From kindergarten to high school, children across the country are heading back to school. Along with new clothes and school supplies, children need parents with a shared commitment to help them reach their potential throughout the school year. Take a moment to consider the ways you can make life easier for your child through positive co-parenting.
Along with school days, childhood quickly slips by. Research clearly reflects that children who grow up in conflicted settings do not fare as well in learning environments. Conflict shapes how a child thinks about themselves and the world. We all know conflict between parents—married or not—is a big indicator for how well a child will launch into life.
With that in mind, give thought to the ways that you can ease the stress on your child at whatever stage in the divorce process you might be—before, during, or after.
Setting the stage for a successful school year
Your children watch you all the time. You and your co-parent are the most important role models your children will ever have. Get the school year off right by doing your best to show your child is supported by loving family, in whatever form that takes. Consider these tips:
- Share information: Be sure your schools have complete contact information for both parents, and share your parenting plan with your child’s teachers. With one out of every two marriages currently ending in divorce, school administrators and staff are familiar with children who may come to school with one parent, and go home with another. The more familiar and friendly you can make transitions for your child, the less likely it is your child will feel out of place for living in two households. By talking with teachers, staff, and bus drivers, you and your co-parent can provide a solid foundation to keep your child safe and happy in the school environment.
- The little things: Pencils, pens, band instruments, sports equipment, and the resources needed for school activities should not be a point of conflict for your child. Try to work with your co-parent to quietly share expenses and the time spent shopping for school shoes and supplies. At no time should either parent try to show up the other by out-buying needed and not-needed items. If one parent is out to better the other, the subtle and not-so-subtle jockeying for position using money or influence could shape how your child behaves in future relationships.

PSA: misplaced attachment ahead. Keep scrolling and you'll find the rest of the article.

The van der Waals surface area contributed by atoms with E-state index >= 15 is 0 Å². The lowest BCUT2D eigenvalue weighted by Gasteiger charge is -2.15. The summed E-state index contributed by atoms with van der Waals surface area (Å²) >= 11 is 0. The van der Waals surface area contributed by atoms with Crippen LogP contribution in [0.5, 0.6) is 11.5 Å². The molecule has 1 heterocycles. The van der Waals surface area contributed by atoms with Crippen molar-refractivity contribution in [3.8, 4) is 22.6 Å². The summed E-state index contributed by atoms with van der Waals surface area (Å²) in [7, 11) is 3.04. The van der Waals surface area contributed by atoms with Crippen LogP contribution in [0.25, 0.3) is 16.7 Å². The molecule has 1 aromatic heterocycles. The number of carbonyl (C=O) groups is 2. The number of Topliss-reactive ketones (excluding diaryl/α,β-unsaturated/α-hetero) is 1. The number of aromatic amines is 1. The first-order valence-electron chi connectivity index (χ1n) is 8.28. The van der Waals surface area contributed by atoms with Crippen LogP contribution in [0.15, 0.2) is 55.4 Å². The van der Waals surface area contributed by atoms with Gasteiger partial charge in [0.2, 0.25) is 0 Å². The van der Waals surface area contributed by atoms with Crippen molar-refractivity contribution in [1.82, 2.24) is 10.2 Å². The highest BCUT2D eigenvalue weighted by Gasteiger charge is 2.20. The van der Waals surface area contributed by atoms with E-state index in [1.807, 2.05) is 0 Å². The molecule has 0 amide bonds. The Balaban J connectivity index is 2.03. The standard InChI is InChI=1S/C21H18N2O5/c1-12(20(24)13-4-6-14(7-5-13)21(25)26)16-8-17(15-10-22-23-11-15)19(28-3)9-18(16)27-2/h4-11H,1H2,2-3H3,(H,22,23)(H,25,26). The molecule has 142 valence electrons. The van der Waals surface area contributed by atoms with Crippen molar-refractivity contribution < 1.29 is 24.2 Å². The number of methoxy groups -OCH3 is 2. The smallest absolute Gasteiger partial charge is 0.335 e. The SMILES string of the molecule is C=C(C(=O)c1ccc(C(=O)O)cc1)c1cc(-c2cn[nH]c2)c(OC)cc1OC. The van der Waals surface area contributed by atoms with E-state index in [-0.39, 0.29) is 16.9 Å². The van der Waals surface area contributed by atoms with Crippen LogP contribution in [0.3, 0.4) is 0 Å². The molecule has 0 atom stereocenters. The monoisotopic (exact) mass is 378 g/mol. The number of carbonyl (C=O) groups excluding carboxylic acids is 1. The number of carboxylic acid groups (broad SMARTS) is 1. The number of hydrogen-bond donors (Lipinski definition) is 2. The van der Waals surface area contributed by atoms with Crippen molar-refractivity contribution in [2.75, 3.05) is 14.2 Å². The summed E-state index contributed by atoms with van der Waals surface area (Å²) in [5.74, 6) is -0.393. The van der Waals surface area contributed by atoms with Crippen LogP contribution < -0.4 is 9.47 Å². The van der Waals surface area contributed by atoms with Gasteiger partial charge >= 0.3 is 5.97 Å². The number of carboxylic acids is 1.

- Share schedules: If your parenting time plan calls for a lot of interaction, pick-ups, and drop-offs, use technology to communicate and share calendars. Whether it is Google calendar or any app that parents can agree on, co-parents who collaborate effectively on the details of life allow their child to focus on their childhood—not the personality problems of their parents.
- Stay involved: Go to parent-teacher conferences, stay involved with homework, and cooperate with your co-parent to keep consistent rules and bedtimes across households for your child. Invite both families to school events and share photographs and moments through social media to keep a wide circle of support for your child.
Working cooperatively with an ex- can be tremendously difficult. In some cases, these suggestions will be impossible given the level of conflict that one parent can bring to the table. All you can do is your best, and when your child graduates, they will thank you for it.
Speak with a highly-qualified divorce attorney serving Baltimore County today
The Law Offices of Allyson B. Goldscher, LLC offer dedicated legal service and strong legal representation on matters of divorce, child support and custody, and other family law issues. When you are thinking about divorce, or need an accurate answer about a custody issue, contact us or call 410-602-9522.